In both cases, benefits for medical and other expenses may be available.

What Are Workers’ Comp Death Benefits in Nebraska?

In addition to disability benefits provided by workers’ comp to the injured worker, Nebraska workers’ comp provides death benefits in the event that an employee dies from a workplace injury.

Workers’ compensation death benefits are based on 67% of the deceased’s weekly wages and are paid out to the deceased’s spouse up until the spouse’s remarriage. If the deceased had dependent children, the percentage increases to 75% in order to provide for them as well. Additionally, Nebraska’s workers’ comp covers funeral expenses as part of the death benefits up to $6,000. 

How Much Does Workers’ Comp Insurance Cost in Nebraska?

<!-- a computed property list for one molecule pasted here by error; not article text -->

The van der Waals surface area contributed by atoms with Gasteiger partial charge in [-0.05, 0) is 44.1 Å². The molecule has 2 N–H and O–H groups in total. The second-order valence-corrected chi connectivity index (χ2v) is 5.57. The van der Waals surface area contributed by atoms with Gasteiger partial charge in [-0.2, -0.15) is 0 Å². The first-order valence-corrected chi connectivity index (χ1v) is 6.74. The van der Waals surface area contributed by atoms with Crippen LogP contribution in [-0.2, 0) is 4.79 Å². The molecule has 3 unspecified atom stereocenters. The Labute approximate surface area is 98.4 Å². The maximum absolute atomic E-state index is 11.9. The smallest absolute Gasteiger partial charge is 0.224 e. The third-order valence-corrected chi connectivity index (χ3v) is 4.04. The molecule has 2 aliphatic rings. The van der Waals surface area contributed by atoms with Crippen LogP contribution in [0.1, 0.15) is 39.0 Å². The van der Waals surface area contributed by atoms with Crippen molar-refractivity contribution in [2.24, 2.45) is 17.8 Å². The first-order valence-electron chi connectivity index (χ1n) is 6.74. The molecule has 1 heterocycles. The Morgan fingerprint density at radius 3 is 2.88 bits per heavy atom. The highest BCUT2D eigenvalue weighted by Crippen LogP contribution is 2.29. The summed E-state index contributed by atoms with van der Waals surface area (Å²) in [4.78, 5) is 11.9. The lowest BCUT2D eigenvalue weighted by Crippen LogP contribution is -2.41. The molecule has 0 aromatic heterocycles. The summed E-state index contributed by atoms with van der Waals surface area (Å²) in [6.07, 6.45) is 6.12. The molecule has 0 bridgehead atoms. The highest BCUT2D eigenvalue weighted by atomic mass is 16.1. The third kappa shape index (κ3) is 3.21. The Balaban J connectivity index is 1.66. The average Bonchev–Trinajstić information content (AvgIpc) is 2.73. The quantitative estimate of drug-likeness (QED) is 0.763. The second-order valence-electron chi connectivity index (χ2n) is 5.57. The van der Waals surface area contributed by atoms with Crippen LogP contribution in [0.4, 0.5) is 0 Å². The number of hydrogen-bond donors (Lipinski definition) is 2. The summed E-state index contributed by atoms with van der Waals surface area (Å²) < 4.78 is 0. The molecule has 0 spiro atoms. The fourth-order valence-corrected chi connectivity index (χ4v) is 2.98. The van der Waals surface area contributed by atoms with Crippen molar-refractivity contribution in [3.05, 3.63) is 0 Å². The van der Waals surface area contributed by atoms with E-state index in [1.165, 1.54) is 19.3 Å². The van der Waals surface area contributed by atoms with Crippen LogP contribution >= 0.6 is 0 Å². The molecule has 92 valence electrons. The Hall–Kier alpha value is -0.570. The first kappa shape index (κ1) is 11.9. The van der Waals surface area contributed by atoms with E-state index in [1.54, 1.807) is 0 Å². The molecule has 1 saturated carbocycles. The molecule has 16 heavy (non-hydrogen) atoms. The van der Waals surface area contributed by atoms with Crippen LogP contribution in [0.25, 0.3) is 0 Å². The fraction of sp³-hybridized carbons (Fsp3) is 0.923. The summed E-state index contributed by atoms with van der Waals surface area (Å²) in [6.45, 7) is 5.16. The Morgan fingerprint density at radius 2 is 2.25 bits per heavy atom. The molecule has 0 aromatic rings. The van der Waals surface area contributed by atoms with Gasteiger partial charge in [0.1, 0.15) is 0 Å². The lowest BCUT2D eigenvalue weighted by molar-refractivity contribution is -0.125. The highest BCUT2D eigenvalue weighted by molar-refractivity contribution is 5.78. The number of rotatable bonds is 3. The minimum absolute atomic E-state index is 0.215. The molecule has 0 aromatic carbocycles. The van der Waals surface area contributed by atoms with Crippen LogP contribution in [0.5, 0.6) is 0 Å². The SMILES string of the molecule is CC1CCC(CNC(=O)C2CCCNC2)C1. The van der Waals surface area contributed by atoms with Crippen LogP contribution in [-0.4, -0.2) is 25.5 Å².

While the coverage provided by workers’ comp insurance will be standard regardless of industry or your number of employees, the cost per employee will vary for the business owner, depending mostly on your industry. 

On the whole, clerical jobs pay a lower premium while costs are higher for jobs with higher physical risks. 

Several factors unique to your business will contribute to your exact insurance premiums. 

Some of these factors include: 

  • The type of service your business provides
  • The value of your business property, including any equipment or supplies
  • The annual revenue of your business
  • The location of your business
  • The number of employees your business employs

As a company, if you take certain precautions and safety measures to reduce the risk of injury, you can almost always save on your premiums. Cerity works with over a hundred different industries. To find your type of business and see more information specific to you, click here